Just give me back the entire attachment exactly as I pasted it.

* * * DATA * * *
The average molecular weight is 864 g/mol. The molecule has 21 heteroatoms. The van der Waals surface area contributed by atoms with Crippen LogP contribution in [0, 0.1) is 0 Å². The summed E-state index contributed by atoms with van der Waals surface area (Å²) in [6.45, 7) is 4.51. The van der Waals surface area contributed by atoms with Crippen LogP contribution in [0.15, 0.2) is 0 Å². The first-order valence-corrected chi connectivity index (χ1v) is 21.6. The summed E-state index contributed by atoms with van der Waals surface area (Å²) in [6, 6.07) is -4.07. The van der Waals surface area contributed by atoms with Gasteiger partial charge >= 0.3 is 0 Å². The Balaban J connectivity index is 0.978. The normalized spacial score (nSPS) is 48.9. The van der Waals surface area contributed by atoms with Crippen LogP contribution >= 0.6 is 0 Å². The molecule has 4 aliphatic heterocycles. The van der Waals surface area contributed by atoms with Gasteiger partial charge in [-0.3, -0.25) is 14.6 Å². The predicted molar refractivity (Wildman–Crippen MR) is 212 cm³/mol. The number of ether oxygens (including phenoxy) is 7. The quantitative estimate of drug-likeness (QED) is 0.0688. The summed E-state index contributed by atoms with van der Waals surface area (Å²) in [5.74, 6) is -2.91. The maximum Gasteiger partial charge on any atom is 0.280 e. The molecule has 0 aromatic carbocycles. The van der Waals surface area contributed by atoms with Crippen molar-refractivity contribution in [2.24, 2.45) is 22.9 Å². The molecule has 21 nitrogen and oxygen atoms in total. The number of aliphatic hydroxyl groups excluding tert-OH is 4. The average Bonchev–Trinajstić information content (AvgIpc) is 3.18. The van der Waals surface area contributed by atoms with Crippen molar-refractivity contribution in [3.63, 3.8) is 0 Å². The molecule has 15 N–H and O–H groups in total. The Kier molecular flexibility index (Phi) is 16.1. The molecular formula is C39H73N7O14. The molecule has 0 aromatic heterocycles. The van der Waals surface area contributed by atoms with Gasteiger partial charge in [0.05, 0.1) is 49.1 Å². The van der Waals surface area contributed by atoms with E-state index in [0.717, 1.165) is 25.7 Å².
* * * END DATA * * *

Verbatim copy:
The average molecular weight is 864 g/mol. The molecule has 21 heteroatoms. The van der Waals surface area contributed by atoms with Crippen LogP contribution in [0, 0.1) is 0 Å². The summed E-state index contributed by atoms with van der Waals surface area (Å²) in [6.45, 7) is 4.51. The van der Waals surface area contributed by atoms with Crippen LogP contribution in [0.15, 0.2) is 0 Å². The first-order valence-corrected chi connectivity index (χ1v) is 21.6. The summed E-state index contributed by atoms with van der Waals surface area (Å²) in [6, 6.07) is -4.07. The van der Waals surface area contributed by atoms with Gasteiger partial charge >= 0.3 is 0 Å². The Balaban J connectivity index is 0.978. The normalized spacial score (nSPS) is 48.9. The van der Waals surface area contributed by atoms with Crippen LogP contribution >= 0.6 is 0 Å². The molecule has 4 aliphatic heterocycles. The van der Waals surface area contributed by atoms with Gasteiger partial charge in [-0.3, -0.25) is 14.6 Å². The predicted molar refractivity (Wildman–Crippen MR) is 212 cm³/mol. The number of ether oxygens (including phenoxy) is 7. The quantitative estimate of drug-likeness (QED) is 0.0688. The summed E-state index contributed by atoms with van der Waals surface area (Å²) in [5.74, 6) is -2.91. The maximum Gasteiger partial charge on any atom is 0.280 e. The molecule has 0 aromatic carbocycles. The van der Waals surface area contributed by atoms with Crippen molar-refractivity contribution in [2.24, 2.45) is 22.9 Å². The molecule has 21 nitrogen and oxygen atoms in total. The number of aliphatic hydroxyl groups excluding tert-OH is 4. The average Bonchev–Trinajstić information content (AvgIpc) is 3.18. The van der Waals surface area contributed by atoms with Crippen molar-refractivity contribution in [3.63, 3.8) is 0 Å². The molecule has 15 N–H and O–H groups in total. The Kier molecular flexibility index (Phi) is 16.1. The molecular formula is C39H73N7O14. The molecule has 0 aromatic heterocycles. The van der Waals surface area contributed by atoms with Gasteiger partial charge in [0.05, 0.1) is 49.1 Å². The van der Waals surface area contributed by atoms with E-state index in [0.717, 1.165) is 25.7 Å².